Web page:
|white dead nettle|
As Spud, Lola, Rosie and I traversed the wheat field at the weekend I was amazed to hear a subtle buzzing off to my left; it was a sunny day but I still didn't expect to meet a bumble bee in the middle of such a pollen-free monoculture. I kept a close eye on the narrow grass verge after that and spotted a few dead-nettles and some speedwell but nothing that I imagined would attract such a big fat bee, until that was, I had crossed the hay meadow and rounded the wood.
All of a sudden I was hit by a wall of sound, a bustling choir of humming, droning,whirring wings, bees of all shapes, sizes and designs feasting on a willow tree.
|willow in full flower|
After the peas have finished flowering though, I suspect there might be a bit of a lull in the pollen supply for these busy buzzy creatures. The hay meadow is kept well fed so as to maximise yield, weeds will have been eliminated from the surrounding crops, and most of the land that cannot be ploughed has turned to scrub. Solution........I must turn guerilla and start sowing wild flower seeds wherever there is a chance the plants will survive.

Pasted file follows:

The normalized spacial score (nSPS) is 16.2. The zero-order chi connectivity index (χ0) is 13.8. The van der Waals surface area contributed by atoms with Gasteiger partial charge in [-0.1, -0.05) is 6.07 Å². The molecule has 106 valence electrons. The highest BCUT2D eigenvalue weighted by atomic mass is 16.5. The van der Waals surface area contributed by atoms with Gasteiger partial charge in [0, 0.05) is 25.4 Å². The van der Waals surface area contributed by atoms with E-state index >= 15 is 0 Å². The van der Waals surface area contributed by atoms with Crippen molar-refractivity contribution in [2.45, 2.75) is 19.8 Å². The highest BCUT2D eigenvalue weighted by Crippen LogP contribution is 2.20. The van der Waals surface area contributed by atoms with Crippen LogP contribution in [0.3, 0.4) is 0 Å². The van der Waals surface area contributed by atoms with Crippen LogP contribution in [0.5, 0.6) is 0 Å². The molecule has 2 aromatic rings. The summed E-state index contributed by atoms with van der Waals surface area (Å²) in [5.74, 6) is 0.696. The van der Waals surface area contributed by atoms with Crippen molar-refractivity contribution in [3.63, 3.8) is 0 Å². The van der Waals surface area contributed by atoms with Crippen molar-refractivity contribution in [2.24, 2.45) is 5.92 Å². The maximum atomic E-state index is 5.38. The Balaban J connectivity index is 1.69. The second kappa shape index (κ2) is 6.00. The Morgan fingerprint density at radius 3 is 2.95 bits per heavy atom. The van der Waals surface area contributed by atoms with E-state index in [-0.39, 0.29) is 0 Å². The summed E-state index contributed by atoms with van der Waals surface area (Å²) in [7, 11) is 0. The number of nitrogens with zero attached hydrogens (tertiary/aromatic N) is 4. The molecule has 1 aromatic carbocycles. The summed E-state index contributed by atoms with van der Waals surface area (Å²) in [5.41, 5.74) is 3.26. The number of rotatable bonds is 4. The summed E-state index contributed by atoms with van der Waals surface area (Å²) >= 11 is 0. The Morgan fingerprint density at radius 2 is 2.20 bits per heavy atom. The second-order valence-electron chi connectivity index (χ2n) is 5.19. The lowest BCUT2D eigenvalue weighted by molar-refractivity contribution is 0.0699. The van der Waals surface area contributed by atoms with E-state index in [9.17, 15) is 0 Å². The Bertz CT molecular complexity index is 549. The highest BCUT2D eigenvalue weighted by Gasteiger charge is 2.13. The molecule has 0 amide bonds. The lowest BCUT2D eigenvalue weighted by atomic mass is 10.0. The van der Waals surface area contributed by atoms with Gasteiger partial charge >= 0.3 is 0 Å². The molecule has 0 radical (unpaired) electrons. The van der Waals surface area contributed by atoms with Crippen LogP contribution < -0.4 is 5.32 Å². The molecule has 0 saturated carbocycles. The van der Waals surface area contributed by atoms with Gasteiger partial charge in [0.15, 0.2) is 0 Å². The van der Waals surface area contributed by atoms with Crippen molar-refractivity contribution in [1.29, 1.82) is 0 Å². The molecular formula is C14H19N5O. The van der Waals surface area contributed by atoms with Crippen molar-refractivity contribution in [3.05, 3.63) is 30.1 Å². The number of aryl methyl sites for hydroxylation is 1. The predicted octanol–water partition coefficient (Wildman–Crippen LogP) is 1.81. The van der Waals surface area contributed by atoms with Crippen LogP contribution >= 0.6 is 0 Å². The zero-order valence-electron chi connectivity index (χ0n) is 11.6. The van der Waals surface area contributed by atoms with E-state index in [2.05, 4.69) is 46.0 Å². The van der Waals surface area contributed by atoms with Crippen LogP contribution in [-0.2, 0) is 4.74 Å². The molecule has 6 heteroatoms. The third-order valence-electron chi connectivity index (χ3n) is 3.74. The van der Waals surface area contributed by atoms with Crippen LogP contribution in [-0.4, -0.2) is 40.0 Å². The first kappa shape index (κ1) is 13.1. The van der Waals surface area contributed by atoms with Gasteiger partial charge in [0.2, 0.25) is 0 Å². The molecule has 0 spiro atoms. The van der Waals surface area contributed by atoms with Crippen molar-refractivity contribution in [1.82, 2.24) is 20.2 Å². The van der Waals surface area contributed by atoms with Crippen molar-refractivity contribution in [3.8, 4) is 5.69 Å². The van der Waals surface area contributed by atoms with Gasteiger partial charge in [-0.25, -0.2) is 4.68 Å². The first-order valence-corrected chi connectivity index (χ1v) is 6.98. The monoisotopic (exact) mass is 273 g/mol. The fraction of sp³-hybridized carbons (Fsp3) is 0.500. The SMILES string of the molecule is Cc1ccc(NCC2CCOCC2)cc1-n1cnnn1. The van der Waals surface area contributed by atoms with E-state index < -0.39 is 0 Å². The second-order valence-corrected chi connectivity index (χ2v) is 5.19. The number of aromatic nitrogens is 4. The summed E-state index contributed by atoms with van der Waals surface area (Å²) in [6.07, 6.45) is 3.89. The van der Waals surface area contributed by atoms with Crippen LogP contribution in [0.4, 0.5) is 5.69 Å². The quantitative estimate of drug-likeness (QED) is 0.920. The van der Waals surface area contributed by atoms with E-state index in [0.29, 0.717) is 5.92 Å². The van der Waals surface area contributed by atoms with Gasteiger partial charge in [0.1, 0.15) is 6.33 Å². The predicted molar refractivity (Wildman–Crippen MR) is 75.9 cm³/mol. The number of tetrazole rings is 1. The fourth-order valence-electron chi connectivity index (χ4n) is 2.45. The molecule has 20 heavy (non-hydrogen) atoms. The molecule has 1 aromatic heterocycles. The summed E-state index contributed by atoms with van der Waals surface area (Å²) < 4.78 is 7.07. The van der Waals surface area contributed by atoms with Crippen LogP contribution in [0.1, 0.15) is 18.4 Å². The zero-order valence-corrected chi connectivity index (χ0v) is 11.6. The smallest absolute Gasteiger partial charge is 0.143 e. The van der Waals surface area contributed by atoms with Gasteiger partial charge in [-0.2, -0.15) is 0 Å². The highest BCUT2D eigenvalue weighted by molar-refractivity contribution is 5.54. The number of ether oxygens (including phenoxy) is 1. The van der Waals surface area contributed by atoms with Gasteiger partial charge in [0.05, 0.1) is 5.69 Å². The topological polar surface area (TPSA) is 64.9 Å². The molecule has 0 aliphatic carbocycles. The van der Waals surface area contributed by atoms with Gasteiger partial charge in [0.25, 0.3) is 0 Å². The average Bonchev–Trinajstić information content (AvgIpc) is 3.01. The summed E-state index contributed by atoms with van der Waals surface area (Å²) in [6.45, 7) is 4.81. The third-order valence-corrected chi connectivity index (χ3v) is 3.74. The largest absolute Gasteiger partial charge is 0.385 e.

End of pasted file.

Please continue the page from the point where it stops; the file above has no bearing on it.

Meadowmat), the farmer, my husband, does not believe in flower power (fine, if he doesn't help me, I won't cook his tea or wash his clothes), there is a thriving community of rabbits who may well consume the fruits of my labour and ditto for the roe deer.
At EcoBuild, I finally got to have a good chat with Nick Mann of Habitat Aid who sold me a packet of "Meadow Anywhere" wild flower seeds. These are my secret weapons. Wish me luck.